13. Any advice for writers that makes you cringe every time you hear it? (I know there is some cringe-worthy advice still worth following, so only advice you don't follow.)
I will keep that on hold because I don't have enough experience to comment. One thing I am comfortable with is long sentences, whether reading or writing, but run-ons seem to be a strict no-no.

14. Why do you write YA?
I don't have an age group in mind when I start writing. I selected the genre first, which was Fantasy/Sci-Fi and I guess it became a YA because I was 14 when I had the preliminary idea for Jimmy, so my writing and my story reflects that. I know, it is a norm to know your target audience because it helps the marketing of the book but we as authors want everyone in all age groups to connect to the story. Harry Potter is read by adults and LoTR is read by teens.

15. Are there many writers in India? (Just curious how common it is for people there to pursue writing)(And I mean this question in no offense at all, btw.)
I am not entirely sure, as to how popular writing for getting published is in India yet. But there are several leading novelists from India like Arundhati Roy (God of Small Things), Aravind Adiga (White Tiger), Chetan Bhagat (Five Point Someone) and a new favourite- Amish (Naga Trilogy).

16. Attorney by day/writer by night...Do the two ever mix/interfere with one another?
Sadly, more than mixing, being a lawyer hampers my writing time. Being on the call 24 hours a day makes it tough to continue writing on a regular basis, especially since I am not a legal drama writer like John Grisham. The one thing that has been a positive impact is my drafting skills have improved.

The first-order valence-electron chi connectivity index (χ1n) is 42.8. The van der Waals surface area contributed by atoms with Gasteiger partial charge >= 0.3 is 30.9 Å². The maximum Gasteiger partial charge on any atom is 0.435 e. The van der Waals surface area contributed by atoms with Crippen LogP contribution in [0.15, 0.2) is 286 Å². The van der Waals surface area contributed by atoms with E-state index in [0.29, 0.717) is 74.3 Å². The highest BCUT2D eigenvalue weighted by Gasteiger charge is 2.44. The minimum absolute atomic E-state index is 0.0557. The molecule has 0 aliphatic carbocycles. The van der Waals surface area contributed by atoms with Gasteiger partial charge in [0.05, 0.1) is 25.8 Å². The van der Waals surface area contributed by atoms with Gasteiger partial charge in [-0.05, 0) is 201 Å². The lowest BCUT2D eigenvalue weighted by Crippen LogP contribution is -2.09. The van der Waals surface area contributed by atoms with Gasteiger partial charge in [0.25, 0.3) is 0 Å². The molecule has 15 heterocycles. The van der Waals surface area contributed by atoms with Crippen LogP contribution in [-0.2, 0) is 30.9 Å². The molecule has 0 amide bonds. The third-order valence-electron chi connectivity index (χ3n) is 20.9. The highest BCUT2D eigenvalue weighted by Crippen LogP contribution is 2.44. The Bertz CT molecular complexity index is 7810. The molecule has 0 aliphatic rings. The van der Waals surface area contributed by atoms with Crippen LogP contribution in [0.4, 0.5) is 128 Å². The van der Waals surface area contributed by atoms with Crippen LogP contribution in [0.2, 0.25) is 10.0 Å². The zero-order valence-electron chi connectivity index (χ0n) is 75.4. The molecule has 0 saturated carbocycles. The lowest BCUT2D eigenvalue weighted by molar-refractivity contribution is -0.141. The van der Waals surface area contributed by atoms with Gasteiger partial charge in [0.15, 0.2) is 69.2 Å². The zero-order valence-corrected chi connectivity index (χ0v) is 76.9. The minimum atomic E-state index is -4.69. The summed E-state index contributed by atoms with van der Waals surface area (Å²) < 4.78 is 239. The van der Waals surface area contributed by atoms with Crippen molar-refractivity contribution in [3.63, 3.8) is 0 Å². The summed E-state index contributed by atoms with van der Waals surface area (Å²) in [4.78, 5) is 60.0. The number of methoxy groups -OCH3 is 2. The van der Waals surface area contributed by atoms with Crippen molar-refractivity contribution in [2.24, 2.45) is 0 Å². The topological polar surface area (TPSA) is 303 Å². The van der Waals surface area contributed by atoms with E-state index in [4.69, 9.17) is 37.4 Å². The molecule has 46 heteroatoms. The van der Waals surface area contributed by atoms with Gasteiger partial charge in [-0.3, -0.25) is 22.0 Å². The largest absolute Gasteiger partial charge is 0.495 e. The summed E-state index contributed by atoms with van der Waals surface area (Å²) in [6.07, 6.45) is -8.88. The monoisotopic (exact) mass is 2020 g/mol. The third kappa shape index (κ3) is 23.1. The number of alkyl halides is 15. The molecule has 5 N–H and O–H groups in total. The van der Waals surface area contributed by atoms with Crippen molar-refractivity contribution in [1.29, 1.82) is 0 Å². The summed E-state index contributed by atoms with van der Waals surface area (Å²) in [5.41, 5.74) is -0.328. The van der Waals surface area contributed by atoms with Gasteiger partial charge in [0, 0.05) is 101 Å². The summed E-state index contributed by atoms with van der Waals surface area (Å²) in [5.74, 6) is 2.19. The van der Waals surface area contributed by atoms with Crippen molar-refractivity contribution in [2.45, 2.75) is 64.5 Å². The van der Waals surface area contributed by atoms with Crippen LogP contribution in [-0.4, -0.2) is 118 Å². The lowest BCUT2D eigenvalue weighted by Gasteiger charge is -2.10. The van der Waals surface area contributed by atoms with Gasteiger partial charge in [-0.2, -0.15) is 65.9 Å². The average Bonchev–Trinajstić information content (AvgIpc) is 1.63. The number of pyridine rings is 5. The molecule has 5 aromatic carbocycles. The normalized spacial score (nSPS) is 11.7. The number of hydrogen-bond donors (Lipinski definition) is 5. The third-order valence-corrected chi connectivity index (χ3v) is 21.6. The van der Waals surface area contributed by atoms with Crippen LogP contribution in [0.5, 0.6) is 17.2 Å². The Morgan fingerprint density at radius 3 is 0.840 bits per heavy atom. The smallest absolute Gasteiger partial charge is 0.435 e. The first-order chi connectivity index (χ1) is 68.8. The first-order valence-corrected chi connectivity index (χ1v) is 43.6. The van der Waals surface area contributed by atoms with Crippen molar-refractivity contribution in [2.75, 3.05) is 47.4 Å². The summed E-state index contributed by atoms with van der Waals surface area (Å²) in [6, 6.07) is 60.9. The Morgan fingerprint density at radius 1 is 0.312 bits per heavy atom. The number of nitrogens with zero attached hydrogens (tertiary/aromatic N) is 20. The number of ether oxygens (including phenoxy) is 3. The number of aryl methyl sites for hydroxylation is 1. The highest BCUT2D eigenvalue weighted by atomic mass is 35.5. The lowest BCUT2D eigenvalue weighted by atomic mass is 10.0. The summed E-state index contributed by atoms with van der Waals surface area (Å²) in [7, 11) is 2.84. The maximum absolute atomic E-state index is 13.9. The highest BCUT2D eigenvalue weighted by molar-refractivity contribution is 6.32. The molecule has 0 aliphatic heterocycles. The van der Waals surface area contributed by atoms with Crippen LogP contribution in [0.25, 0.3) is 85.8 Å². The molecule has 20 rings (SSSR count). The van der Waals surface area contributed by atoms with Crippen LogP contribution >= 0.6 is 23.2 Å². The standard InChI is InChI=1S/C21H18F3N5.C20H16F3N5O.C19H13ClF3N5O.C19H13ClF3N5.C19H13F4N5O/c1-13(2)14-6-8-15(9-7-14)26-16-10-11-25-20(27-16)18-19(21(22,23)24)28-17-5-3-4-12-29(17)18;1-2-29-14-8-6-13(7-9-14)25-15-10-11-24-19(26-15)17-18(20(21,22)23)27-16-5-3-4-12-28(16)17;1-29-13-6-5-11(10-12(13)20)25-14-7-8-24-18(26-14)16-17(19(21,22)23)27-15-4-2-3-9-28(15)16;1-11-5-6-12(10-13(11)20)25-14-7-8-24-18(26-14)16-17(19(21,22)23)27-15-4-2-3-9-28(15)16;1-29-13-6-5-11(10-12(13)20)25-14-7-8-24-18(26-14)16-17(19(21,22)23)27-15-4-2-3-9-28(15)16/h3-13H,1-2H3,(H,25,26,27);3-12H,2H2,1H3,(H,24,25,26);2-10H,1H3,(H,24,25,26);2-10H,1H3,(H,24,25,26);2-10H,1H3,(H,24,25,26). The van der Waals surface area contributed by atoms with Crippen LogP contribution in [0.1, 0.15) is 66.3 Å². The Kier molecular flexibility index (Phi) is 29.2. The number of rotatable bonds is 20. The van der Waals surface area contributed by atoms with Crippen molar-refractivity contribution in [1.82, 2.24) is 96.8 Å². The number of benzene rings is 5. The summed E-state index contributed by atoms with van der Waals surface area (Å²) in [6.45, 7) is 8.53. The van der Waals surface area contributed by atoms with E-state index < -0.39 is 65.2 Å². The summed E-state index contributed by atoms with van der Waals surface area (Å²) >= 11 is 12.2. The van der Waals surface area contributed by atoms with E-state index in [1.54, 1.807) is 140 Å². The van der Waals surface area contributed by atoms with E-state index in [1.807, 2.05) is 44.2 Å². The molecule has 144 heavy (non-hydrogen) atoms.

17. What would you do/think if you stumbled upon an invisible ladder?
Do what my MC did. Climb it and pretend to be Superman. Also I could make money getting other people to get pictures clicked like that.

18. Are there similarities between you and your MC in Averagely Extraordinary?
There are similarities and differences. I was decently well-placed academically and sports-wise and some of my friends, who were at that time not so inclined to study, used to get lectures from their parents. I wanted to put my fantasy of going on an extra-ordinary adventure being in the shoes of an average kid. And my story follows the dictum- Sometimes being average at everything is better than being good in one and bad at others. The desire to be special is strong in all of us. Jimmy wants to be special as well. The story is about how he responds when he understands being extraordinary is not always about being the best.

19. What do you do when you aren't writing?
Usually working, playing table tennis, cooking, academic pursuits and the minimum dose of socialising.

20. Any words of wisdom for anyone who is thinking of becoming a writer, or just something you think all writers should know?
Try and write so that you can see the events in your mind like a movie. To me, that is the core of writing.


Heather Murphy said...

I love your last answer. That's great advice!

Alex J. Cavanaugh said...

That's how I write - I play the story out in my mind like a movie. Nothing wrong with science fiction and fantasy. Big fan of those myself. Good luck, Utsav!

Kendra503 said...

Fantastic answer to 20, Utsav! I do that SO much, which is why music is so vital to my writing. It sucks that your lawyer-ing (is that a word?) takes up writing time, but you gotta do what you gotta do. Lawyer-ing is pretty important. x3 Awesome interview, you guys!

Utsav said...

Aww...thanks so much Heather, ALex and Kendra.

And thanks Kela for this awesome opportunity.